Temporary Car Insurance Solutions in Michigan

Short-term car insurance options include pay-as-you-go insurance and rental car insurance, though the right policy will depend on your needs.
Written by Jessica Barrett
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Temporary car insurance doesn’t exist, but you might be able to use rental car insurance, a non-owner policy, or pay-per-mile coverage depending on your needs.

Your best solution for temporary car insurance coverage depends on why you need it

There isn’t one thing that qualifies as “temporary” car insurance—and the best choice for short-term insurance for you will depend on why you need the coverage. No matter what type of policy you get, it will always include the state minimums. 
Michigan’s minimum coverage insurance requirements
  • $50,000 bodily injury liability per person
  • $100,000 bodily injury liability per accident
  • $10,000 property damage liability per accident
  • PIP—drivers with qualifying health insurance coverage may opt-out
  • Property protection insurance (PPI)
Let’s explore the various short-term car insurance options.

If you’re buying a car: Avoid short-term policies

Many car dealerships sell temporary insurance coverage so that buyers can drive their vehicles home legally—but they’re typically not a great choice.
  • The good: Coverage from a dealer is convenient and lasts about 30 days, giving you time to
    shop for an insurance policy
  • The bad: Short-term dealership coverage is typically expensive and you might get less coverage than you need
Your best bet is to find
car insurance before buying a car
. You can get a same-day auto policy free quote from Jerry and drive off the lot fully protected. All you need to have ready is your credit card, an understanding of your driving history, and all required documents. 

If you don’t drive often: Pay-per-mile insurance

Pay-as-you-go car insurance is the best car insurance option for low-mileage Michigan drivers who only want to pay for the miles they use.
  • The good: A pay-per-mile car insurance policy combines low fixed car insurance rates, plus an additional charge per mile driven that month
  • The bad: Not available in every state or with every insurance provider

If you’re renting: Rental car insurance

If you’re renting a vehicle in Michigan, your rental agency will be able to provide you with the car insurance coverage you need for the duration of your rental.
  • The good: If you don’t have your own policy, it’s convenient to buy coverage through the rental car company
  • The bad: Insurance from the rental company tends to be very expensive

If you borrow or share cars regularly: Non-owner insurance

With
non-owner car insurance
, you can borrow or rent a car without worrying about personal liability.

If you borrow a car occasionally: You’re already covered! 

As long as you have permission to borrow the vehicle, you’re very likely covered under the owner’s policy.
  • The good: Most auto insurance policies allow for permissive use and will cover you if you’re involved in an accident 
  • The bad: If you’re named as an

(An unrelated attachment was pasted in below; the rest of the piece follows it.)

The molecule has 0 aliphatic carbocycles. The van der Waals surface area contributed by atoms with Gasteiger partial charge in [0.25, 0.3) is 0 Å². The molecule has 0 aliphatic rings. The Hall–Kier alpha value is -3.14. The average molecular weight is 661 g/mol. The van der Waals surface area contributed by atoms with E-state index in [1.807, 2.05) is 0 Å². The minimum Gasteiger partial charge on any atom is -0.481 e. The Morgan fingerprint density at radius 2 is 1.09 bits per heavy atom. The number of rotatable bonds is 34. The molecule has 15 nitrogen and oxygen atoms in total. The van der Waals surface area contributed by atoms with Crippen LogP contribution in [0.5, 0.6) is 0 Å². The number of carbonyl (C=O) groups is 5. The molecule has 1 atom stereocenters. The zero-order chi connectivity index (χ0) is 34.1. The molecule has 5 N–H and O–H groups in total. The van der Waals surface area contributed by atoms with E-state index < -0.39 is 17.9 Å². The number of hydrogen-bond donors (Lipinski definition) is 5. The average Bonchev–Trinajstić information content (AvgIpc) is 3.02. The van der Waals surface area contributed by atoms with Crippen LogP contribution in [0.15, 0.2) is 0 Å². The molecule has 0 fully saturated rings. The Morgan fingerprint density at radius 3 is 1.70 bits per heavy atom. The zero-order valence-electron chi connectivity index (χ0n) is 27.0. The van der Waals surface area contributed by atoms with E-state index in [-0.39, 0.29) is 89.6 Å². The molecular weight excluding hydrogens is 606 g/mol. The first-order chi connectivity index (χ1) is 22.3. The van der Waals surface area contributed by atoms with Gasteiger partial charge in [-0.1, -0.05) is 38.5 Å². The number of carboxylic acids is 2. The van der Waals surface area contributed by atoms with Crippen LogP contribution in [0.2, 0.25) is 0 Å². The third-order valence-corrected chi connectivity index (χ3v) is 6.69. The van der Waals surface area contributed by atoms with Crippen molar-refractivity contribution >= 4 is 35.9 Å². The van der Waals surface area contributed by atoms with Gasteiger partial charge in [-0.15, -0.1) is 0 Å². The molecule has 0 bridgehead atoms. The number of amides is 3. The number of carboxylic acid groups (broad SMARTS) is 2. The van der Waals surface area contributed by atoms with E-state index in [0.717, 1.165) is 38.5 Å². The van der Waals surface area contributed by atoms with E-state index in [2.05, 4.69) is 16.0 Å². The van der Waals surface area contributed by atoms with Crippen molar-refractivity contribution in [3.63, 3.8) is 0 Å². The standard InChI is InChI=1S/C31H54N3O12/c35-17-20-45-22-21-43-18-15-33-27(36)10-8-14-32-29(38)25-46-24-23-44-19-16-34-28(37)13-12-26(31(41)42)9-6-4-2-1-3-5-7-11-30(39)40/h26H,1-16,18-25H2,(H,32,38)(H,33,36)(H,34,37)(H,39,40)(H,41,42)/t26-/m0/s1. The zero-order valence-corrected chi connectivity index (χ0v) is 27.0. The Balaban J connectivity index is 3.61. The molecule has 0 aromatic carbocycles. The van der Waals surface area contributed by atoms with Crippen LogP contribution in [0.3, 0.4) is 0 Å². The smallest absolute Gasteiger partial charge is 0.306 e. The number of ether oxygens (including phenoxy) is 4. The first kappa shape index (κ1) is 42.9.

excluded driver
    on the vehicle policy, you won’t have coverage while driving the car
Keep in mind: Some Michigan car insurance companies limit the number of times the owner may lend their car in the policy’s fine print—especially to an uninsured dependent. 

If you regularly borrow a specific car: Named driver

If you use the same car regularly or live with someone who owns a vehicle, they should add you to the policy as an additional driver.
  • The good: You’ll be covered anytime you drive the vehicle
  • The bad: The owner’s insurance premium may increase, particularly if you are a young driver or have a spotty driving record

If you stop driving temporarily: Standard policy with adjusted coverage levels

If you aren’t going to be driving for a specific period of time, you can reduce your coverage. This might come in handy if you’re:
  • Going away for the winter: Ask your insurer about dropping your coverage to comprehensive only while the vehicle isn’t being driven
  • The parent of a college student away at school: You can often remove the student from the policy while they’re at school and add them again during the months that they’re home
  • Being deployed: Some insurance companies offer storage plans for military members while the car is not being used

The worst way to get temporary auto insurance coverage

If you need coverage for a few months, you might consider buying a six-month policy and canceling early—but this isn’t usually a good idea. Here’s why: 
  • Possibility of coverage refusal: Repeatedly canceling policies early can prompt insurers to refuse you coverage in the future
  • Gaps in your insurance history: Cancelling a policy without having another one in place is considered an insurance lapse and will result in higher car insurance costs
  • Cancellation fees: Not all insurers charge cancellation fees, but some do—and you might even lose your down payment if you don’t maintain your policy for the full term
That said, if you’re moving to the U.S. temporarily and aren’t worried about a lapse in coverage or being denied insurance in the future, buying a standard policy and canceling it once you no longer need it might make the most sense for you.
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Watch for scams:
Reputable insurers don’t offer one-day, weekly, or even monthly insurance. If you see this type of coverage advertised, it might be false advertising—or it could be a scam that will leave you without insurance.

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